Last week X-Men: First Class and X-Men: Days of Future Past star Nicholas Hoult revealed that his contract as Beast is up with next year’s Bryan Singer-helmed sequel X-Men: Apocalypse, although the British actor admitted that he’s open to the idea of signing on for more mutant adventures.
Well, it seems that Jennifer Lawrence’s contract to play the shape-shifting mutant Mystique is also set to expire after Apocalypse, but unlike Hoult, it seems she’s ready to call time on the franchise, with the Oscar winner telling MTV News that: “It is my last one, actually.”
Since signing on to play Mystique in X-Men: First Class, Lawrence has become one of the biggest stars in the world (and the most-bankable of 2014) – thanks in no small part to her role in both the X-Men and The Hunger Games franchises, as well as her Academy Award win for »
- Gary Collinson
How does Elizabeth Banks like her Ryan Gosling? In bed, thank you very much! The Hunger Games actress hit up Instagram on Wednesday, March 18, to share a snap of herself, laid up in bed, clad in her new leggings—which just so happen to boast the Notebook star's handsome face all over them. "Ryan Gosling, all night long, in my bed? Sure, thanks @clashist," Banks, 41, wrote, calling out the brand that sells the "Dapper Ryan Gosling Leggings," retail for $70 on Clashist.com (Although currently sold-out, they should be [...] »
Tracking figures as of this past weekend suggest total awareness about the film sits at 91% with unaided awareness at a high 14% for total audiences. The previous film, "Fast and Furious 6," grossed $789 million worldwide.
Source: Deadline »
- Garth Franklin
We chat to legendary producer Mario Kassar about the return of Carolco, its forthcoming sci-fi film Bot, Hollywood studios, and more...
First Blood. Total Recall. Terminator 2. For a generation versed in the major action films of the 80s and 90s, the Carolco brand holds a special place in the memory. Its distinctive logo became a byword for bold, often brash movies starring some of the biggest names of the day - not least Sylvester Stallone and Arnold Schwarzenegger.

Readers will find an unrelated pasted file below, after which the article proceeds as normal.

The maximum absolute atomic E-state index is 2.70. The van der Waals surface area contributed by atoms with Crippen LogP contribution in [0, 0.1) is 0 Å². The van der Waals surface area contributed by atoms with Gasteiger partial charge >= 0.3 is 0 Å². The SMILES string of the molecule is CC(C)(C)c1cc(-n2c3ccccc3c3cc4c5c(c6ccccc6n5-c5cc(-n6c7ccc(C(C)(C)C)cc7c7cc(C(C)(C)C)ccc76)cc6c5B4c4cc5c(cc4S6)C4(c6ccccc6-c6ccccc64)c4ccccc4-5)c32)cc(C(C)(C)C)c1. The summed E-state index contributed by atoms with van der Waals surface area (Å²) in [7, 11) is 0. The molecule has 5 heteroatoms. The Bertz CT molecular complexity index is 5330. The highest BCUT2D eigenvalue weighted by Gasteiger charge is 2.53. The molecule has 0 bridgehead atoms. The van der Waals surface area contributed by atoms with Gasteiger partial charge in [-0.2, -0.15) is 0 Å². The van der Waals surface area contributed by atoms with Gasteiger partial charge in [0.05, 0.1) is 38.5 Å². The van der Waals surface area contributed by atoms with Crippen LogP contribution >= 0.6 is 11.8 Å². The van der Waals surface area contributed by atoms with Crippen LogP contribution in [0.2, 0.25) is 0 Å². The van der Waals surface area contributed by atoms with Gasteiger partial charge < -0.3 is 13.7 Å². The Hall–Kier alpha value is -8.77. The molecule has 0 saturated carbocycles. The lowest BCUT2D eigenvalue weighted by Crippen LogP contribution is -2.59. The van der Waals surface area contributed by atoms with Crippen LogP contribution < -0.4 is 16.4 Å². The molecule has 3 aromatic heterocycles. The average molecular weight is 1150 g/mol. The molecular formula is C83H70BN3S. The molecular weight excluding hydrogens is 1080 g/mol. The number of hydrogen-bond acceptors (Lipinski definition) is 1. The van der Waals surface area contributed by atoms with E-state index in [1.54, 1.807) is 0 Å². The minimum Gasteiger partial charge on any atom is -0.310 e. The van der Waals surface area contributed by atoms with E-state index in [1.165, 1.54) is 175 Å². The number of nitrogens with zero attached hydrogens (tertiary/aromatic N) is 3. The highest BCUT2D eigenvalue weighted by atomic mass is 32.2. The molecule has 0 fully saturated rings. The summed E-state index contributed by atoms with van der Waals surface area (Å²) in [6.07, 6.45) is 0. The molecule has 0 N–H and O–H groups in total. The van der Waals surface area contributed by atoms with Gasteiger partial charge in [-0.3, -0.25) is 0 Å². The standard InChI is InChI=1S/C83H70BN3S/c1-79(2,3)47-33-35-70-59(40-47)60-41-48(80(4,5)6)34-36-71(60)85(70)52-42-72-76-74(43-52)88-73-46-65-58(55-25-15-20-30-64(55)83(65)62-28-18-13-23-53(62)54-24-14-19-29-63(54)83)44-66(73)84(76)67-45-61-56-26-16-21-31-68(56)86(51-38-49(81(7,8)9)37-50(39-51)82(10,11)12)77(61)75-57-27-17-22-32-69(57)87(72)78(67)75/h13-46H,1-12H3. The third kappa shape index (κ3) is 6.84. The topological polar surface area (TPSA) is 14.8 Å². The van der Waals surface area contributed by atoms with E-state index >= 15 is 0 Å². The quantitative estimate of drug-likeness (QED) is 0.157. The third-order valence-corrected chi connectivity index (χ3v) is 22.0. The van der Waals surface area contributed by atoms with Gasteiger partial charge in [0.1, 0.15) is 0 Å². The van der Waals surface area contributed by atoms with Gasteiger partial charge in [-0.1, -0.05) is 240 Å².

Founded by producers Andrew Vajna and Mario Kassar in the 1970s, Carolco went from indie outsider to a company with the size and clout of a Hollywood major; the studio became famous - and infamous in some quarters - for its headline-grabbing deals. (Legend has it that, when Arnie signed up to make Terminator 2: Judgment Day, he was given a $17m private jet.)
At the height of its powers, Carolco was making smaller-scale, »
The Divergent Series: Insurgent opened north of $50 million this weekend, which was easily enough to take first place away from Cinderella.The other new openers weren't so hot: The Gunman bombed with $5 million, while Do You Believe? opened to a fraction of God's Not Dead's debut.Insurgent opened to $52.3 million, which is off slightly from its predecessor's $54.6 million on this same weekend last year. While it would have been unreasonable to expect a Twilight type bump from the first to second installment, it did feel like this franchise had some room to grow. Unfortunately, it looks like Divergent will wind up like The Hunger Games and Harry Potter, two young-adult franchises where there just wasn't a ton of domestic gains after the first outing (yes, the final Harry Potter set a high mark for the franchise, but that was a decade later with the addition of 3D pricing).Insurgent's audience was 60 percent female, »